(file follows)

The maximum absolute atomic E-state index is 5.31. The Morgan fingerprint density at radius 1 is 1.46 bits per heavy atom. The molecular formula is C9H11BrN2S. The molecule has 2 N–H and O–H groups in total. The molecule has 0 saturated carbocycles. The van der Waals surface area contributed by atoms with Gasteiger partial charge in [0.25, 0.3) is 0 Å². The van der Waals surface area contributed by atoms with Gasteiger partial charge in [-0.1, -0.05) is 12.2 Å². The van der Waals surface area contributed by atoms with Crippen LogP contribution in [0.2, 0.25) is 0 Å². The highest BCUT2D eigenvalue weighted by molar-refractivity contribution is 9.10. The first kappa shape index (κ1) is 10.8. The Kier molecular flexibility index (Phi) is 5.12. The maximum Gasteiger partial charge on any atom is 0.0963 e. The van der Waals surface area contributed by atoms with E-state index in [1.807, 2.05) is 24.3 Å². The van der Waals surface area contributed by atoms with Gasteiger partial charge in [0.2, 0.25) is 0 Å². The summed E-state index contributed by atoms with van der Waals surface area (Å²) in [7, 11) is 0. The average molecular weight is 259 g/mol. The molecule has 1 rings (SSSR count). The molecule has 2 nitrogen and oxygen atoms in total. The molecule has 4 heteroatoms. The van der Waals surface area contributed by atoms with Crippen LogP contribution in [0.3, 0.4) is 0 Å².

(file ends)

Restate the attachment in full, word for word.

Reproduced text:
The maximum absolute atomic E-state index is 5.31. The Morgan fingerprint density at radius 1 is 1.46 bits per heavy atom. The molecular formula is C9H11BrN2S. The molecule has 2 N–H and O–H groups in total. The molecule has 0 saturated carbocycles. The van der Waals surface area contributed by atoms with Gasteiger partial charge in [0.25, 0.3) is 0 Å². The van der Waals surface area contributed by atoms with Gasteiger partial charge in [-0.1, -0.05) is 12.2 Å². The van der Waals surface area contributed by atoms with Crippen LogP contribution in [0.2, 0.25) is 0 Å². The highest BCUT2D eigenvalue weighted by molar-refractivity contribution is 9.10. The first kappa shape index (κ1) is 10.8. The Kier molecular flexibility index (Phi) is 5.12. The maximum Gasteiger partial charge on any atom is 0.0963 e. The van der Waals surface area contributed by atoms with E-state index in [1.807, 2.05) is 24.3 Å². The van der Waals surface area contributed by atoms with Gasteiger partial charge in [0.2, 0.25) is 0 Å². The summed E-state index contributed by atoms with van der Waals surface area (Å²) in [7, 11) is 0. The average molecular weight is 259 g/mol. The molecule has 1 rings (SSSR count). The molecule has 2 nitrogen and oxygen atoms in total. The molecule has 4 heteroatoms. The van der Waals surface area contributed by atoms with Crippen LogP contribution in [0.3, 0.4) is 0 Å².